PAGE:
The word sacred gets bantered around a lot, I know, but there are times when it is quite simply the best word for the situation.
When a friend recently popped up on one of my social media chat feeds asking for advice, I figured it was going to be a fairly straightforward conversation. She and I often exchange chats throughout the day and it’s normal for her to appear out of nowhere with a question about something in her life when I’m swamped with work. Obviously when she asks if I have a minute, I say “yes.”
As I read what she feverously typed out to me, I realized this was no ordinary request for advice. I found myself pausing, fingers hovering over the keys. This wasn’t the light banter over a trivial situation that I was used to; she was asking me advice about an important long-term relationship.
At that moment, I realize that what I said to her in type could have massive ramifications for months—or maybe years—to come. I suddenly felt the gravity of the situation settle on my shoulders. For all I knew, my words could be the determining factor in my friend’s romantic future: to try again or to, ultimately and finally, stop trying forever.
When we give advice to others, I wonder how often we consider the impact we potentially have on their lives. Our words of advice may be about something as simple as the color of a dress. They may have the not-so-cosmic-impact of missing an opportunity to stumble upon a two-for-one special at our local café. On the flip side, our words of advice could mean a life-changing redirection for someone. And there’s no real way to know its impact.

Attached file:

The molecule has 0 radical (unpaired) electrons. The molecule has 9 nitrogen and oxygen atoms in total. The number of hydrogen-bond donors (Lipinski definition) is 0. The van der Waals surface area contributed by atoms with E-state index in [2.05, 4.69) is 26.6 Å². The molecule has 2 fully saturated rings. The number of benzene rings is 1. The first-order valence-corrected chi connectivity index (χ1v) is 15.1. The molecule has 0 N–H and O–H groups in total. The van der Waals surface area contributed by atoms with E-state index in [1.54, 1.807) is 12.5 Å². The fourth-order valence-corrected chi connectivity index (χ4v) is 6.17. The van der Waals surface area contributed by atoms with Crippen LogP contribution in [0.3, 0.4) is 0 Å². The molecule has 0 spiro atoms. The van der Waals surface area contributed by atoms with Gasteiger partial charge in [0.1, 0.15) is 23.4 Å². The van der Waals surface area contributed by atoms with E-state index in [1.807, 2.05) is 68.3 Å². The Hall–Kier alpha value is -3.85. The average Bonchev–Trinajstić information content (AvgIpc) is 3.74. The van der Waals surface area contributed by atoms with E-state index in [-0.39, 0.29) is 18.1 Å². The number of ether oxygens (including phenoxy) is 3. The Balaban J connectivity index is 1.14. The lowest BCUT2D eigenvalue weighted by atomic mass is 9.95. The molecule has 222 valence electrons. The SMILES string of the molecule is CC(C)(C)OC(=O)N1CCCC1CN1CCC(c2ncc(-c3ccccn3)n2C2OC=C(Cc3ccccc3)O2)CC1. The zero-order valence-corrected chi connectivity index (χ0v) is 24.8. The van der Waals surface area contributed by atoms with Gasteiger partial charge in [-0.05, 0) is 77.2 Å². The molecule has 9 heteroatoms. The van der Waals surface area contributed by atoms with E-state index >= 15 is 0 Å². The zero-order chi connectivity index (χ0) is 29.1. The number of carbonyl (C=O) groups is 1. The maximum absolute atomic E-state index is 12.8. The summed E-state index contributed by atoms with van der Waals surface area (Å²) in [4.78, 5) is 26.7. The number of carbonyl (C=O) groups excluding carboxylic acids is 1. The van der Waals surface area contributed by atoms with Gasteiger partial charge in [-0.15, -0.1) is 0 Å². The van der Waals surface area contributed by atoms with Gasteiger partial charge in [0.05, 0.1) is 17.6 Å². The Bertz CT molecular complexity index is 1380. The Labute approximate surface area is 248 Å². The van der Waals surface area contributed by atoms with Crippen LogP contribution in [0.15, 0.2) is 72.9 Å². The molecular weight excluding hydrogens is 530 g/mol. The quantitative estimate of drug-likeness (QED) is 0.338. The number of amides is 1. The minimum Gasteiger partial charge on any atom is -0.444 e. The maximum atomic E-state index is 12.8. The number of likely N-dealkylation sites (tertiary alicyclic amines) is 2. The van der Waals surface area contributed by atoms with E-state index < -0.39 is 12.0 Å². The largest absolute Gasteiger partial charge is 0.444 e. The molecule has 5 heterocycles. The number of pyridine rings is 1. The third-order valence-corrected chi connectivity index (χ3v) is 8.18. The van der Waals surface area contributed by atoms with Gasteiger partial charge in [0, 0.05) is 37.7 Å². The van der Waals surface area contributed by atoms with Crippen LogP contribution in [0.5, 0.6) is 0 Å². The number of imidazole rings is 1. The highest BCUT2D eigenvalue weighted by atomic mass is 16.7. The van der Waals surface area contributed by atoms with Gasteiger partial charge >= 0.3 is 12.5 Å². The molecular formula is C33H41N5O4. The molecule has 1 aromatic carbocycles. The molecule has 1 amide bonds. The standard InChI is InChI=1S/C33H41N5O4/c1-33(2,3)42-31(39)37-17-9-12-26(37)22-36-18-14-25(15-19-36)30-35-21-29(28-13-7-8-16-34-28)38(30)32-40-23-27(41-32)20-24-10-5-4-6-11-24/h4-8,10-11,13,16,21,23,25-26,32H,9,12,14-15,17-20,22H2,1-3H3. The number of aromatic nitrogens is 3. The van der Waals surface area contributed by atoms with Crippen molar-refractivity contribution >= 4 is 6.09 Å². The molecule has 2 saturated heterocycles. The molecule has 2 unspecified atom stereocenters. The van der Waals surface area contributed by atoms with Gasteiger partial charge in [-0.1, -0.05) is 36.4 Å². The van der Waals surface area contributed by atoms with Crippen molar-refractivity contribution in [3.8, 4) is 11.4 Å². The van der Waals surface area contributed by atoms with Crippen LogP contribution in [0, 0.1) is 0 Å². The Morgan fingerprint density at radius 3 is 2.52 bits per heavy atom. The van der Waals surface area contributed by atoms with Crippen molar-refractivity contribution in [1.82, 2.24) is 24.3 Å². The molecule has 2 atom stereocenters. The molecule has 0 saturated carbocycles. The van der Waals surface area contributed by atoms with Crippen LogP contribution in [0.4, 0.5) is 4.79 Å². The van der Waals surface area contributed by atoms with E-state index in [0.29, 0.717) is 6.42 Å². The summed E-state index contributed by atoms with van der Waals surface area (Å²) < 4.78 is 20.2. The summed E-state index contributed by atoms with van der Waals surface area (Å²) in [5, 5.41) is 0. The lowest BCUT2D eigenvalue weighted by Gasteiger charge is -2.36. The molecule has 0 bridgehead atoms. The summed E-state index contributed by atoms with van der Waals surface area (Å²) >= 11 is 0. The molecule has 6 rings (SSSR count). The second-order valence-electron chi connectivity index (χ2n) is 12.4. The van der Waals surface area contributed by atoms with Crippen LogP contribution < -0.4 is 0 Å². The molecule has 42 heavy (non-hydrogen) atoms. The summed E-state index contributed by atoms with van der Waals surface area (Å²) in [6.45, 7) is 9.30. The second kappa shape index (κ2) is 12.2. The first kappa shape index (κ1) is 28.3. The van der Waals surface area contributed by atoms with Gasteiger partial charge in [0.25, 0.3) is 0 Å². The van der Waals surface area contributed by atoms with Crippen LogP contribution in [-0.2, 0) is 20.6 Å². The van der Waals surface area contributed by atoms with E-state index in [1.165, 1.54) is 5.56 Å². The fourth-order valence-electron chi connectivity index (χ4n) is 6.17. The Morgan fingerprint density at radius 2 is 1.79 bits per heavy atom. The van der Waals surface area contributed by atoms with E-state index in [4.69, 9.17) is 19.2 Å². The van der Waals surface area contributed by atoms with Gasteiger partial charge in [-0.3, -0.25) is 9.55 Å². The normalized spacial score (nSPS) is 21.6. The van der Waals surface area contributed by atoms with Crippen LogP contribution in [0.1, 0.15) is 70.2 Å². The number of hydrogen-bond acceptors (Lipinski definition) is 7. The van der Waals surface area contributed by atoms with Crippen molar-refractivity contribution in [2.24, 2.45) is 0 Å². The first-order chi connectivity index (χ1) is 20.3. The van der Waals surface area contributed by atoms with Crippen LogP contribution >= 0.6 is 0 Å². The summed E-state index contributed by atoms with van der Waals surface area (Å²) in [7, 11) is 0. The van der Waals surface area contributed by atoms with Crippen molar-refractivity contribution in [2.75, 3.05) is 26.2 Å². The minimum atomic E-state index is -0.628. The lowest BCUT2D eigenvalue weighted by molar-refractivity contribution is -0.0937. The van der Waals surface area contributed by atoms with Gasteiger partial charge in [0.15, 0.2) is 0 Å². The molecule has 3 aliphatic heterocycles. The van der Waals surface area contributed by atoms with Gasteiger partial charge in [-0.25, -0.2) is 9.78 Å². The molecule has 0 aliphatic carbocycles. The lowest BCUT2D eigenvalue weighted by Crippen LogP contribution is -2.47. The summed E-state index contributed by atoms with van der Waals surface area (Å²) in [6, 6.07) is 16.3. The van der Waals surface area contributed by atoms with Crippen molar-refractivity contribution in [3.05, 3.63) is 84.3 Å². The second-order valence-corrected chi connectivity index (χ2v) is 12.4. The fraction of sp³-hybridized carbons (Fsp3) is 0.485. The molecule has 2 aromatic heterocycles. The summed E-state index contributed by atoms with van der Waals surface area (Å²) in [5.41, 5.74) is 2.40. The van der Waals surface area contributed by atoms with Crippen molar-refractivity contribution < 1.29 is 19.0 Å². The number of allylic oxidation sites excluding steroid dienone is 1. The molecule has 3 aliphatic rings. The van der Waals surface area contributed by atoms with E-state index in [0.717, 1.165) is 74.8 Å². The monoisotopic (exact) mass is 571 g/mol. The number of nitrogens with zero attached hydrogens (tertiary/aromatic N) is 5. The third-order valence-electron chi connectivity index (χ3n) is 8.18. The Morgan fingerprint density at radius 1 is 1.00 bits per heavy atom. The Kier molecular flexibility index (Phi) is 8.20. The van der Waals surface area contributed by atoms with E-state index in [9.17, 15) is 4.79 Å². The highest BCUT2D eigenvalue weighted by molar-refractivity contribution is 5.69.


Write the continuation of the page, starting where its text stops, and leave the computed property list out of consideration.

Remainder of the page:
The Athenian lyric poet Solon is quoted as having said, “In giving advice, seek to help, not to please, your friend,” but Will Rogers said, “Never miss a good chance to shut up.” So what’s the answer? How should we give advice to our friends, coworkers and acquaintances?
It seems that we should start by putting ourselves in our friends’ shoes. We should consider what we’d want to hear and how we’d want to hear it. Then, we should proceed carefully.
Our friends need time to rant—to rage, if necessary—about a problem. Sometimes an empathetic ear and a reply of, “Wow, that’s hard,” is all they’re really looking for.
We should never be on the lookout for an opportunity to offer advice—and unsolicited advice is usually a bad idea. Our friends come to us because they need help, not to make us feel good about being the ones giving it.
Ultimately, it’s important to remember that it’s not up to us to make decisions for others. It’s up to us to listen first.
But when our friends actually want to hear our point of view, as mine did in regards to her relationship, we should always be as honest and kind as possible. We care about the people who seek our advice, and they regard us in such a way that shows that they respect us for our opinion. That is a sacred, beautiful thing.
Author: Megan Winkler
Editor: Evan Yerburgh